Army Provides Mobile Satellite Communications For Disaster Response
By Dialogo January 27, 2011De hecho, cuando alguien no entiende, depende de los otros visitantes ayudar, y eso ocurre aquÃ.
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Sometimes the enemy isn’t an insurgency – it’s a storm surge.
Just ask Col. Quill Ferguson.
“When you enter into a crisis situation, normally one of the first things to go is your communications,” said Col. Ferguson, G6 for U.S. Army North, which frequently responds to natural disasters. “Having a satellite-based network allows you to bridge some of that infrastructure damage that you normally get, whether it’s an earthquake, a hurricane or another man-made or natural event.”
In the years since Hurricane Katrina exposed dangerous information gaps between various government responders, the Army has developed high-tech capabilities that enable rapid, inter-agency communications during an emergency. One of those systems, the Joint Incident Site Communications Capability, or JISCC, has been deployed in response to wildfires in California, the earthquake in Haiti and other disaster areas, said Joseph Cellini, JISCC project lead for the Army’s Program Executive Office Command, Control and Communications – Tactical (PEO C3T).
In austere battlefield environments, network infrastructure can be nonexistent – leaving Soldiers to rely on imported satellite communications to transmit information by voice, data and video. Back in the U.S., a disaster that wipes out the communications infrastructure can have the same chilling effect.
“The advanced, futuristic technologies that we live with go away, and you become very austere,” Cellini said. “You have no electricity, satellite, bandwidth and communications. Think of all the things we do on a daily basis. Now take it all away. That’s really what happens at an incident site such as 9/11 and such as Katrina.”
Now, the Army is able to fill that void by bringing in its own communications pipelines. Army North relies on vehicles powered by a generator and equipped with a satellite connection, allowing Soldiers to connect with their higher headquarters on both classified and unclassified networks, said Sgt. 1st Class Alberto Hernandez, who is assigned to Army North.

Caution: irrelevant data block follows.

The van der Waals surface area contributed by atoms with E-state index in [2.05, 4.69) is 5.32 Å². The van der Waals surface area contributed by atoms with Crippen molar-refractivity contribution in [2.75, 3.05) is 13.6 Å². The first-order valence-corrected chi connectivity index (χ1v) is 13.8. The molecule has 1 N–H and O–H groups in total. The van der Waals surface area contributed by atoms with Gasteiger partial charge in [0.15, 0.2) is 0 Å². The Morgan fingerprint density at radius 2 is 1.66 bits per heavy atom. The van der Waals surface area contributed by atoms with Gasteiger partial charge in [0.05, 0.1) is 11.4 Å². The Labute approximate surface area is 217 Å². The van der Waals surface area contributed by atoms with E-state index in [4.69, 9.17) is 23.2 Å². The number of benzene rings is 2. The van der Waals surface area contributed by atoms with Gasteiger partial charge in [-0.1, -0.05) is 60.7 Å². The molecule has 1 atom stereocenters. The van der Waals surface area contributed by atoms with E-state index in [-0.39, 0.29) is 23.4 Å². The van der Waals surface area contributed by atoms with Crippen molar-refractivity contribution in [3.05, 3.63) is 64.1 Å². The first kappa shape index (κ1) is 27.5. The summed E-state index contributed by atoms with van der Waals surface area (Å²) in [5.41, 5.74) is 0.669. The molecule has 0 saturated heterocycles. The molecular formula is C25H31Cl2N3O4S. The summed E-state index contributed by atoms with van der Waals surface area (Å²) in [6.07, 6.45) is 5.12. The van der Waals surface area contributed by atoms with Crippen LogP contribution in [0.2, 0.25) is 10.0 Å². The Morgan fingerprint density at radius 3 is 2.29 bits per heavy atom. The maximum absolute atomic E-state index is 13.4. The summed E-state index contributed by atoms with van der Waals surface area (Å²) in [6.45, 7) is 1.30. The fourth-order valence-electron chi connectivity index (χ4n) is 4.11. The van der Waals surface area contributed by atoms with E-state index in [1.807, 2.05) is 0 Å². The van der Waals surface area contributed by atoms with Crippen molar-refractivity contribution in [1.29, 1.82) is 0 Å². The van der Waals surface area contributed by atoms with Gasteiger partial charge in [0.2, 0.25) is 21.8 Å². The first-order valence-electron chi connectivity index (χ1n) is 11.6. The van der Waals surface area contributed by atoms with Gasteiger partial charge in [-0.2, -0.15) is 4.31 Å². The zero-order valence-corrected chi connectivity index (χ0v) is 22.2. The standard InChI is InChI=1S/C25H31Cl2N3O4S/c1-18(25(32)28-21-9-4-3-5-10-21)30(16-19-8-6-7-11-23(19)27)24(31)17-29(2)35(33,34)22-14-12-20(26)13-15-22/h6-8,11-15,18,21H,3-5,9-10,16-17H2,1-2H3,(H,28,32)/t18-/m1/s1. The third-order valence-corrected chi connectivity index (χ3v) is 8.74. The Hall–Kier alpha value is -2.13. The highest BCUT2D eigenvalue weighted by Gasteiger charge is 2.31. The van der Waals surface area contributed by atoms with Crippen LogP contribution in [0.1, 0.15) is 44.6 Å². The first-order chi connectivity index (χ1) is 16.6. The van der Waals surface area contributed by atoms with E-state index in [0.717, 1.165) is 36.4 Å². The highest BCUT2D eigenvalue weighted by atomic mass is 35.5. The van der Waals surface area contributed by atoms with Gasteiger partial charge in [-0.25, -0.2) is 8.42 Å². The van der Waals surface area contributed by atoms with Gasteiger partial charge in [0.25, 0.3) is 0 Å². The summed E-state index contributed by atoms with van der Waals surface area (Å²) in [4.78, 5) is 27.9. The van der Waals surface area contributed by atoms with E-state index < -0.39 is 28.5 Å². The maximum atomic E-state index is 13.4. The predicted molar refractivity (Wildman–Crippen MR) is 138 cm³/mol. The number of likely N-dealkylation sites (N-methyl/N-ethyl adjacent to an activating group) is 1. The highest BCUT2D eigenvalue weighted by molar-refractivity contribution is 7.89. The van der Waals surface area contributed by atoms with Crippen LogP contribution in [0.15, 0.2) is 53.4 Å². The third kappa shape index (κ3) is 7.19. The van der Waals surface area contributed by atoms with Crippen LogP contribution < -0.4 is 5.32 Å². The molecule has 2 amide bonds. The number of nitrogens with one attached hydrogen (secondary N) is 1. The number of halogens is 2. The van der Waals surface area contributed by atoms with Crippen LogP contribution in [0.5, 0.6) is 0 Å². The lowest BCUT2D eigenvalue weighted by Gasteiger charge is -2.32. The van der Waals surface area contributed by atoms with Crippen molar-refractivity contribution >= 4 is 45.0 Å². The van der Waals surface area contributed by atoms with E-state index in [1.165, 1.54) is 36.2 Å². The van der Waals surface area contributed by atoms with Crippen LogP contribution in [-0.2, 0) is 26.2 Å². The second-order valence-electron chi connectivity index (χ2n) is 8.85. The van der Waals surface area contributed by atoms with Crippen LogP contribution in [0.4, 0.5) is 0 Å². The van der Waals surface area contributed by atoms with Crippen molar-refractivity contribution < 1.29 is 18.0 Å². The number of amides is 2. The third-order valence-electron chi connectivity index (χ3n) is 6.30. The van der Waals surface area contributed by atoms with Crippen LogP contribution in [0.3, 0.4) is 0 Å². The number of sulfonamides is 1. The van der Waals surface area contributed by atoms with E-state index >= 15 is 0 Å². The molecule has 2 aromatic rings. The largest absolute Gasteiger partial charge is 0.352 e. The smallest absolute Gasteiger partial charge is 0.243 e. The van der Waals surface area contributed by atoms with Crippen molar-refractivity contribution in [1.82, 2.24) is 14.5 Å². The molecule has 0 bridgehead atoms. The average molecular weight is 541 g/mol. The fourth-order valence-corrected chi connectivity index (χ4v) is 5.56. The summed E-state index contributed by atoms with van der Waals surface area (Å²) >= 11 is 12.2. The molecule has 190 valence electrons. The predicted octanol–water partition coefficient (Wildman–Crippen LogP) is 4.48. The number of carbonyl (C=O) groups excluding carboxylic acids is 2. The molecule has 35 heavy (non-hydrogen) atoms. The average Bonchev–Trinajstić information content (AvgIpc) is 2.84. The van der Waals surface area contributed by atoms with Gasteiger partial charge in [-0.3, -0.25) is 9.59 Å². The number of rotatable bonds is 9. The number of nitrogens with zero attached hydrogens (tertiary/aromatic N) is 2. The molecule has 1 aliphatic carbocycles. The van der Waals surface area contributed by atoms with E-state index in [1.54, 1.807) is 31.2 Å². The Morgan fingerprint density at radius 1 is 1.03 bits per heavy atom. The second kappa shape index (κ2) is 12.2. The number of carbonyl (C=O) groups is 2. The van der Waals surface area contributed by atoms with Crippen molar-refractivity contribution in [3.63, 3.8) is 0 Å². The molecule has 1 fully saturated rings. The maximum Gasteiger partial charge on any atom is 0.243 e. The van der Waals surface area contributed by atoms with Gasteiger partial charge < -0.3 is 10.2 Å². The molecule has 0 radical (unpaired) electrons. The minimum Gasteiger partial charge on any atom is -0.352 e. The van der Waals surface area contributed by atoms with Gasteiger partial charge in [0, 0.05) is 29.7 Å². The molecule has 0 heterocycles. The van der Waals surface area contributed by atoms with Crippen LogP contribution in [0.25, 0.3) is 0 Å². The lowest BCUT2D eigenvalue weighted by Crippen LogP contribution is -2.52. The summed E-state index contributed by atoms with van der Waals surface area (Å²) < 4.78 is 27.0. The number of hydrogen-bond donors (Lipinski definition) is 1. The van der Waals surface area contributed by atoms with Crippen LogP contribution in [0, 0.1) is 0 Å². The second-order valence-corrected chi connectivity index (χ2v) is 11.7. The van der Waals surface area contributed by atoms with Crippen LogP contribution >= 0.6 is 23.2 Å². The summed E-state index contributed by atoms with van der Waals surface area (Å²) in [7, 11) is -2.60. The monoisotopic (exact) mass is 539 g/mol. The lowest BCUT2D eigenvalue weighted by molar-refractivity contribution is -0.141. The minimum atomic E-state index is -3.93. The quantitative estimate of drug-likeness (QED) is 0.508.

“Once we have established communications through the satellite link, it’s just like being back at the office. You have the same capabilities,” Hernandez said. “It helps immensely.”
The familiar, user-friendly equipment for transmitting voice, video and data means personnel don’t confront a “learning gap” in the critical moments, Ferguson said.
“We can be on the air in 10 minutes or better, and that means the difference in saving lives and coordinating with the first responders at every level – whether it’s the local, state or federal level,” he said. “The most crucial element of any crisis is information, and being able to disseminate that information, to share it with the right people, at the right time.”
In addition to satellite feeds, both the Army North vehicles and the JISCC come equipped with handheld portable radios that can run on various bands and frequencies, permitting different agencies to talk to one another. That provides simultaneous situational awareness for first responders including police and fire departments, Emergency Medical Technicians, state and local governments, and relief organizations such as the Red Cross, Cellini said.
“There are no longer these disparate communication nodes he said.”Everyone can talk by doing talk groups. It brings everyone on the same common page.”